I also received that a double delight with Spanish reprints of His Runaway Bride and Baby on Loan in this rather swish two-book edition.

I've got a spare of each, so if anyone would like a copy, just email me (my email link is on my website) with your snail mail addy and the first one out of the hat will grab the prize.

For Swedish fans, Harlequin are also publishing A Family of His Own this month. This will provide an especially heavy package for the postman since they come in at least five different languages!

Wednesday, November 08, 2006


For those of you out there who adore Katie Fforde and Anita Burgh, I'm posting news of their double act in Cirencester Parish Centre on 22nd November on behalf of Breast Cancer research.

"Cotswold Breakthrough Breast Cancer charity are running a talk by two well known Gloucestershire authors, Katie Fforde & Anita Burgh who talk about their books, how they began writing and what keeps them going, on November 22nd 2006 in Cirencester Parish Centre at 7.30pm. They have many books for raffle prizes which have kindly been donated by members of the Romantic Novelists' Association.

"Tickets £10 including glass of wine/juice.

"For advance booking contact Amanda Homan-Green by email at Amanda @ " (without the gaps!)

Tuesday, November 07, 2006


In the last week I've had a number of emails from people either astounded that the message they sent me months ago has only just arrived, or worse, from people anxious for a reply and sending a "last post", hoping for a reply to a question, or an invitation to speak.

I haven't changed my address, or gone over to broadband -- I wish! -- or done anything to complicate matters. The stuff just isn't getting through to me.

If you've emailed me and I haven't replied, it's not because I'm rude, or ignoring you (unless you're inviting me to expand on body parts I don't possess) or more than averagely forgetful, it's because what you sent didn't arrive.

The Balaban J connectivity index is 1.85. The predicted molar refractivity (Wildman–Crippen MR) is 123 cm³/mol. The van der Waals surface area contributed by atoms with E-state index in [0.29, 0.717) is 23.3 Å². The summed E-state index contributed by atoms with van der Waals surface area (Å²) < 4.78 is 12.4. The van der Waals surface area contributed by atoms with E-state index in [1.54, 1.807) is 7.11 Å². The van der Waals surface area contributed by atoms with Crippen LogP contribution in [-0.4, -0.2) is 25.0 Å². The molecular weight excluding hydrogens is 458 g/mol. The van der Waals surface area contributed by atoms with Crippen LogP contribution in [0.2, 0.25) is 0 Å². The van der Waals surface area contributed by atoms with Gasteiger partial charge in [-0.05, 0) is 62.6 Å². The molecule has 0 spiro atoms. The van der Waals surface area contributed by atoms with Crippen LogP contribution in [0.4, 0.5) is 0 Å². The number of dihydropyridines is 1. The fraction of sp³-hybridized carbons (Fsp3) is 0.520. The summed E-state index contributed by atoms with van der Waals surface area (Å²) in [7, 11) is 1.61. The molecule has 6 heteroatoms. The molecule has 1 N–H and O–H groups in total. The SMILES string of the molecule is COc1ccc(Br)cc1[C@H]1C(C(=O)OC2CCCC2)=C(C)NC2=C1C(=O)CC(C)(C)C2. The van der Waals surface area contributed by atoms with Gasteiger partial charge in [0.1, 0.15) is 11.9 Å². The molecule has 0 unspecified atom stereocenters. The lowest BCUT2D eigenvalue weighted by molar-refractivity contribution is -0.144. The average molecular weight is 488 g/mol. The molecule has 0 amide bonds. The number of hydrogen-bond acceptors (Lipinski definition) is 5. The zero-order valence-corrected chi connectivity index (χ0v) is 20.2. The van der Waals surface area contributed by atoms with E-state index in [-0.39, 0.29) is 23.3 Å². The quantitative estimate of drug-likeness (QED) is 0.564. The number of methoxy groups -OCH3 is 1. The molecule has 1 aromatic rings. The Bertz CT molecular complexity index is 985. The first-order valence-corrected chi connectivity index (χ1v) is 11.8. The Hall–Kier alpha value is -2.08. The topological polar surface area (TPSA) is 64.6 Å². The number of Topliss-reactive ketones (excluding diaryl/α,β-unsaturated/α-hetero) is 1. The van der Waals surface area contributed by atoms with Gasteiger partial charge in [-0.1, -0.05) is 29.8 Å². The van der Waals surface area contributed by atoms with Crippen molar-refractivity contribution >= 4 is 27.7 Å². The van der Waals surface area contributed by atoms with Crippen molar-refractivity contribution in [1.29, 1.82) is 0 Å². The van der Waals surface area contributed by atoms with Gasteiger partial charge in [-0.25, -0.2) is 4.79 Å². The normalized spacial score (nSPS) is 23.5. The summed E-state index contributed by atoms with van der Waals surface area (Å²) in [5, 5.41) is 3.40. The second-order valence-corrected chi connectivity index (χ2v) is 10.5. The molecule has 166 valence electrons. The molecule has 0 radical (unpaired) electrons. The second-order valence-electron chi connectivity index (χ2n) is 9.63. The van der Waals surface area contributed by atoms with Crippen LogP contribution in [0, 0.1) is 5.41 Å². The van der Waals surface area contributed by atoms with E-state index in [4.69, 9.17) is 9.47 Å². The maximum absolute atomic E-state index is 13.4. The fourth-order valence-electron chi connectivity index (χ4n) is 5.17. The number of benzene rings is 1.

I don't know what the answer is, just don't give up on me, okay?

Saturday, November 04, 2006


It's frosty here in Wales. We've had a weeks of cold, clear nights full of stars and sparkling pale pink dawns. Glorious.

Fiona Harper tagged me to tell the world five things no one knows about me.

Here goes --

I love licorice almost more than I love chocolate
I hate shopping (yes, even for clothes)
I had drama lessons with Francis de la Tour
I have held a genuine "Oscar" -- they're smaller than a Rita
I yearn to take a trip in a hot air balloon (but not now...)

And I tag Kate Walker and Ally Blake.

Finally, there is absolutely nothing like a fabulous review to make the pulse race. This is for THE SHEIKH'S GUARDED HEART, and it's posted at The Tote Bag

"There's no way you can read this book and not fall in love with the characters!

Poignant and heart-wrenching at times with strong emotional drama, this beautiful romance will captivate and enthrall from beginning to end. Fielding seamlessly blends skillful storytelling with heartwarming drama that is both captivating and sweet and delivers another winner that is sure to satisfy all lovers of Sheikh romances.

Beyond that, all I can say is... "We want more, Ms. Fielding!"

There are a lot of other good things on this site. Do drop by and take a look when you have a moment.

Wednesday, November 01, 2006


I posted last month about the short story competition that Mills & Boon are running in conjunction with Woman's Weekly magazine. If you missed it then, all the details about how to enter are now online at M&B's website.